Starring Chris Pine, Tom Hardy and Reese Witherspoon
Written by Simon Kinberg and Timothy Dowling
Directed by McG
Rated PG-13 - Language, violence, sex
Running Time: 120 Minutes
FDR Foster (Chris Pine) and his best friend and partner Tuck Henson (Tom Hardy) are two of the CIA's best agents. On one mission to Hong Kong, they are tasked with retrieving some kind of dangerous device, and the criminal trying to buy it - a man named Heinrich (Til Schweiger). Heinrich gets away, but FDR and Tuck retrieve the device and kill Heinrich's brother.
Meanwhile, Lauren Scott (Reese Witherspoon) is a successful product testing executive still dealing with the fallout of her last breakup. Her best friend Trish (Chelsea Handler) sets up a profile for her on an online dating website, and she finds Tuck as one of her matches. The two meet up for a date, which goes well. Afterward, Lauren heads into a video store and bumps into FDR. At first, they grate against each other, but he ultimately convinces her to go out on a date with him.
When FDR and Tuck realize they're both dating the same woman, they make a 'gentlemen's agreement' to see which one she ends up going for. They both use their CIA contacts and skills to present themselves as the best man for Lauren, and both end up falling for her, while she struggles to decide which one she loves more. All the while, Heinrich is making his way to the United States to track down FDR and Tuck and get revenge for the death of his brother.
Which one will Lauren choose? The safe, nice guy or the more exciting womanizer with trust issues? ...And will any of them make it out alive?
"This Means War" is by no means a deep or thoughtful film. The characters and the plot are fairly basic. Instead, the film is designed around putting its characters into fun situations rather than exploring who they are or why they do the things they do. With some solidly entertaining action sequences, as well as a fairly humorous romantic storyline, "This Means War" is a fun, if innocuous, action romantic comedy.
Chris Pine's FDR is the slick, young womanizer with the swanky apartment and fancy car. We also learn that his parents died at a young age, and as a result he has some trust issues. This makes Pine's character here curiously similar to the one he played in 2009's "Star Trek" reboot. He's young, brash, charismatic. Even though Lauren rejects him initially, he's dogged enough to keep after her and score a date. Lauren ends being attracted to him for being the more 'bad boy' of the two, but he also shows her a sensitive side she finds intriguing, especially after she meets his family.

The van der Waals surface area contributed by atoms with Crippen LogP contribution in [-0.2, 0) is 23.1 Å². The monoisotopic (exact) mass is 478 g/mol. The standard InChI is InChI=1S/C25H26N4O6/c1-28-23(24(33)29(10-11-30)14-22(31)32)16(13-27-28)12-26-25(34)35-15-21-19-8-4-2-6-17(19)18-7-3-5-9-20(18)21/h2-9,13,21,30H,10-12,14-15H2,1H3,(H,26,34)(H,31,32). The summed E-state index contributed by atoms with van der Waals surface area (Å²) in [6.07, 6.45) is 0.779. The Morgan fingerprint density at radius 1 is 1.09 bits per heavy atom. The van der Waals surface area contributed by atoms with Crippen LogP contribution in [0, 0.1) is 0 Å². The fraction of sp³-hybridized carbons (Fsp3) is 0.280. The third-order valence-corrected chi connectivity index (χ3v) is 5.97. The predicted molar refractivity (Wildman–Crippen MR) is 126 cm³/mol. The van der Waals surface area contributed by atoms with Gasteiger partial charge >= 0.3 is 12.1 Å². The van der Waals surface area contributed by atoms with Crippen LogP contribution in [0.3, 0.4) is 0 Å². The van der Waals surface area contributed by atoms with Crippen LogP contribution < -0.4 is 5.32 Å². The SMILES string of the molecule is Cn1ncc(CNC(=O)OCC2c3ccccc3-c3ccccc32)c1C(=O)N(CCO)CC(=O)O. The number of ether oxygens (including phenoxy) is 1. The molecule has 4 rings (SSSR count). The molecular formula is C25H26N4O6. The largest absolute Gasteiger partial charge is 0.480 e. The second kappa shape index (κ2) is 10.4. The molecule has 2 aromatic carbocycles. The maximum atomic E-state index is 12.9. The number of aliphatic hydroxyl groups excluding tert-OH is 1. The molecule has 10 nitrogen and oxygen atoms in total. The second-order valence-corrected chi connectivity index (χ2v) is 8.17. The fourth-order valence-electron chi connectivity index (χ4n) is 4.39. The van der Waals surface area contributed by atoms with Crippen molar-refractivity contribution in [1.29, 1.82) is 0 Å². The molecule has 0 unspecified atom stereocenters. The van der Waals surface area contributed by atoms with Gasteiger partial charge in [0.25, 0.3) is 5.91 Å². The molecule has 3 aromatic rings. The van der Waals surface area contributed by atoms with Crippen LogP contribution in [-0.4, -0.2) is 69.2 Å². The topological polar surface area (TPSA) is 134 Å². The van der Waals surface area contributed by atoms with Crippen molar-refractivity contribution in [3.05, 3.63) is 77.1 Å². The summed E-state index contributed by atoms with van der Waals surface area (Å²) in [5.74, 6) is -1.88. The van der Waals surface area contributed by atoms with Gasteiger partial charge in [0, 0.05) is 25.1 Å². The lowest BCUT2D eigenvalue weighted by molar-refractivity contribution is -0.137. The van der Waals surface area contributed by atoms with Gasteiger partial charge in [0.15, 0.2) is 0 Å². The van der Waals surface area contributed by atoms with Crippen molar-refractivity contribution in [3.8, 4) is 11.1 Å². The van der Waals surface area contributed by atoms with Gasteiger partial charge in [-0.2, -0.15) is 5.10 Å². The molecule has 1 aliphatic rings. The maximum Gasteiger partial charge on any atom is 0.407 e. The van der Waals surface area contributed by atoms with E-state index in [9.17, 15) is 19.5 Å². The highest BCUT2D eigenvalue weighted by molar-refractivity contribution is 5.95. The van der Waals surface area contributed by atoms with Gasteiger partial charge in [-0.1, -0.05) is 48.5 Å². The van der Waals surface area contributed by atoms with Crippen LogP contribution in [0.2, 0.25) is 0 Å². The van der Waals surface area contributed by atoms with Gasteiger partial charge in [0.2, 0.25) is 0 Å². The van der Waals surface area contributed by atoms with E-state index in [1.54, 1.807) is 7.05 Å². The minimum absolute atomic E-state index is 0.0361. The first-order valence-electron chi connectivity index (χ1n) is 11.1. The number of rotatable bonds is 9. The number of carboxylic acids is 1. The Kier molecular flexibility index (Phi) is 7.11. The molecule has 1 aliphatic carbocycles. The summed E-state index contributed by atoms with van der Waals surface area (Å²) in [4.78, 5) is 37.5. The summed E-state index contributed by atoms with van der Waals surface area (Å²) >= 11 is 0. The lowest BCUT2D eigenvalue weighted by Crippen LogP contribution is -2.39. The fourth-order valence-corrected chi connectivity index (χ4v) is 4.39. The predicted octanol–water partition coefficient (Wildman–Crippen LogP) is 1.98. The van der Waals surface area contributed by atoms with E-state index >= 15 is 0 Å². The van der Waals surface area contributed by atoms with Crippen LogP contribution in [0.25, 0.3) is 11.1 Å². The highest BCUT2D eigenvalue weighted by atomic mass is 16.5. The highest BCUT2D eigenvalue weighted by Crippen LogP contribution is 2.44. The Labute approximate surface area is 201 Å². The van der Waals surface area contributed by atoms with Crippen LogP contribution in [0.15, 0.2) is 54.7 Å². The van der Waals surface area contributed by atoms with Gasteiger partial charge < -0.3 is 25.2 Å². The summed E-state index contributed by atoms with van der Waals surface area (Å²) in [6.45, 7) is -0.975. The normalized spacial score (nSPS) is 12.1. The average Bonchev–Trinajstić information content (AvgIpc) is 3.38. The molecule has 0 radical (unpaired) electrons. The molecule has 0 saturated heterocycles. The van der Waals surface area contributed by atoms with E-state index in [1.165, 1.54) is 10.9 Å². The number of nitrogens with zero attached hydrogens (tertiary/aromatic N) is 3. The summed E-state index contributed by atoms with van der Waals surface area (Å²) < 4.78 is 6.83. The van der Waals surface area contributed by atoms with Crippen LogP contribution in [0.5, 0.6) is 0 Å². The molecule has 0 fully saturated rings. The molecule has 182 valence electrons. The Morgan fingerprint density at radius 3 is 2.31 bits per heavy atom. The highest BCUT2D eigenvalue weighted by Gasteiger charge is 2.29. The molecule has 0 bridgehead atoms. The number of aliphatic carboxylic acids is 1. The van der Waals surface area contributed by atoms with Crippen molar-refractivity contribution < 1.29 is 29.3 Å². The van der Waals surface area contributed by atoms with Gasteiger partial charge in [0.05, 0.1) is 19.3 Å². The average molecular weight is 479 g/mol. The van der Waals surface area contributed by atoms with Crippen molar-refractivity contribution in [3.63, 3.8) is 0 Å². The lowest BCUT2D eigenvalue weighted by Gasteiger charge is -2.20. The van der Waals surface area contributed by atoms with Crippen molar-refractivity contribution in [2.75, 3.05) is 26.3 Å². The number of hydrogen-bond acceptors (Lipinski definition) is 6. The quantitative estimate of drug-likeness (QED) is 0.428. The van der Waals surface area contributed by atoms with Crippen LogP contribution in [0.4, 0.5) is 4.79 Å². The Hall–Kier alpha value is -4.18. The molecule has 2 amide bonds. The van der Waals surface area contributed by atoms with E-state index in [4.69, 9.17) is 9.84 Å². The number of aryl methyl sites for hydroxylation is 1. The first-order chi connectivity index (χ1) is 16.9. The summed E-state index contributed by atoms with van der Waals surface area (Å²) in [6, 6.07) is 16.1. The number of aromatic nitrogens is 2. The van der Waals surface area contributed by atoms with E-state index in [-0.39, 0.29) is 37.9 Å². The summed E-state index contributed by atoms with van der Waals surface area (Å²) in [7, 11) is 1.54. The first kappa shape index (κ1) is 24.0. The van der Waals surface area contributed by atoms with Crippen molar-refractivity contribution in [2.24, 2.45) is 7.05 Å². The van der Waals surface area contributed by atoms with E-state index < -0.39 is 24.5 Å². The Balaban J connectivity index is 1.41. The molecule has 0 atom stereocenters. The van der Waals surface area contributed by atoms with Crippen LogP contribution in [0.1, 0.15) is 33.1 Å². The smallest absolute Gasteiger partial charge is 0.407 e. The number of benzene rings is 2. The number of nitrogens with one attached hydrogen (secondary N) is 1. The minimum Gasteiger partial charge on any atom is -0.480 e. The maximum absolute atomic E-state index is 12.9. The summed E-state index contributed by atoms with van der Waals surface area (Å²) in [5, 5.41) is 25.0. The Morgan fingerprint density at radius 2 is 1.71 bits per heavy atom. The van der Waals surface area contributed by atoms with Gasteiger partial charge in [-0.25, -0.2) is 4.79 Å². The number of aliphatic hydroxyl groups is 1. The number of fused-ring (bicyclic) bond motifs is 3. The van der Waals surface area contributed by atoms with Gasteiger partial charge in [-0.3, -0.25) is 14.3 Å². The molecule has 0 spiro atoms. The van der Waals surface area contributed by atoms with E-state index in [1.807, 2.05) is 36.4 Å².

Tom Hardy on the other hand is the one with the past he's still learning from. He has a son and an ex, and is the one who seems like more of a safe bet. At first this makes him seem like the obvious choice for Lauren, who is still reeling from her past breakup and proves herself to be a little bit awkward and even a bit dorky.
What's interesting, for the "Star Trek" fan in me is that both Pine and Hardy's characters seem at least on some level similar to the roles they played in "Star Trek" - Pine's Captain Kirk is also a quick-witted womanizer, while Hardy only got to play the flawed clone of Captain Picard, but Picard himself was always a bit more diplomatic and quiet and had the wild past he was learning to overcome.
These two characters work best together on screen when they're rivals for Lauren's affections. The early on scenes between the two of them are fine enough while they're still friends, but for most of the second act when they are constantly trying to one-up each other in Lauren's eyes, that's when "This Means War" really kicks into gear and is at its most entertaining. Pine and Hardy work great in just the little, friendly antagonistic moments between them. And each of them both work well enough with Reese Witherspoon, who is playing her usual perky likable character.
The other characters in the movie are fairly minor. The only one with any real presence is Chelsea Handler's foul-mouthed Trish. She gets a lot of great lines, and she delivers them well enough. But her character has essentially appeared in any number of other romantic comedies, especially of late. I dare anyone to watch Handler's scenes here and not be reminded of "Bridesmaids." Some of FDR and Tuck's CIA colleagues get some good moments, but I'm not even sure we ever really even learn most of their names. Even when Angela Bassett appears briefly as FDR and Tuck's CIA superior, she gets maybe a half dozen lines at best.
The movie, overall, is breezy and fun. It's brightly colored, with the jokes coming quickly. Most scenes are over in a flash, a few quips here and some CIA joking around. It's a bunch of pretty, likable people going around and doing cool things. Ultimately, it suffers from some predictability. At a certain point in the film, it becomes pretty obvious which of the two men Lauren is going to choose, but we know that things will be tied up in a neat little bow for both of them.
This light tone and fast pace keeps "This Means War" from being painful or dreadfully dull. Even the parts that aren't quite working zip by, and the whole exercise is easily digestible. This is a movie that succeeds mostly by moving along quickly and having a cast capable of keeping the audience's attention. It's not the Kirk vs Picard battle for the ages some nerds might be hoping for, and it's also kinda dumb, but with action, comedy and romance wrapped up in a fun little package, this is a perfectly fine cheap date night movie.
Star Trek (2009)
Star Trek: Nemesis